TapCanon MP600R configuration

28 May 2008 10:58 by Rick

I am not going to talk in this post about how to setup this device, because it works well with the instructions provided and in most normal situations will not give you any trouble. It is a good printer and an acceptable scanner. I will, however, start off with a very strong warning—Once it is configured, leave it alone. This applies to other Canon network devices as well such as the MP800R and IP5200R.

My problem arose when I moved my wireless access point to a location that was out of range of the device. As there was a switch nearby, I decided that the best solution was to change from wireless to wired. This was not easy and to explain why and give a solution is going to get very technical and complex.

Problem description

The heart of the problem is that this multifunction device does so many things and seems to achieve them (or at least initiate them) by broadcast and recognition of the ethernet MAC address using a proprietary protocol. Here we can spot two consequences immediately: first it will only work on the same subnet (but that is generally not a problem for home) and secondly, the wireless and wired interfaces have different MAC addresses (ending in a4 and a5 respectively in my case).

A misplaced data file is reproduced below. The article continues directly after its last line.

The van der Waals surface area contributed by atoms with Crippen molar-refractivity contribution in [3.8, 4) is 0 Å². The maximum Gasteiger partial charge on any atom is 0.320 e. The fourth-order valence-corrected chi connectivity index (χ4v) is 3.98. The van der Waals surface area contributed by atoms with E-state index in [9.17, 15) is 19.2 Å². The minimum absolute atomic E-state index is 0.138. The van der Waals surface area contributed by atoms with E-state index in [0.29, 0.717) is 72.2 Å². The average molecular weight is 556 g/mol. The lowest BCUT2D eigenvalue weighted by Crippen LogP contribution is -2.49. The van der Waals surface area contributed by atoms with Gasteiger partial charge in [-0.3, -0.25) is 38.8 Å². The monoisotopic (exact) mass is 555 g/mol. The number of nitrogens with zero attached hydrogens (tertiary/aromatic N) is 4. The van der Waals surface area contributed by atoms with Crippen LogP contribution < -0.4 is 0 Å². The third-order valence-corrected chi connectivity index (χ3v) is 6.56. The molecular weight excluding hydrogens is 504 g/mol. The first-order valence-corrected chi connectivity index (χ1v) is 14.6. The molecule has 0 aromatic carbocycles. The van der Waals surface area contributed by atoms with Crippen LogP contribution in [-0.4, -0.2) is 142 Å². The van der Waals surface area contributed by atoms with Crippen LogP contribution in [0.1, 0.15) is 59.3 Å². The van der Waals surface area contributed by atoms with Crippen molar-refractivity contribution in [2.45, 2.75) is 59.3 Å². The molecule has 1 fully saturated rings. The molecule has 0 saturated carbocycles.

The functions that the device performs are

  • Printing—this is pretty much understood and well supported in both Windows XP and MacOS X. The drivers behave in a standard way and using the tools available it is fairly easy to create a new port and printer device—but don’t bother because of what follows.
  • Scanning initiated from the device—This depends on a custom daemon “Canon IJ Network Scan Utility” which is waiting for messages. It is configured to watch for particular MAC addresses so doesn’t work if you switch. There is no re-configure tool available but a reinstall does add the new address to the list. Again, don’t do it yet because of what follows.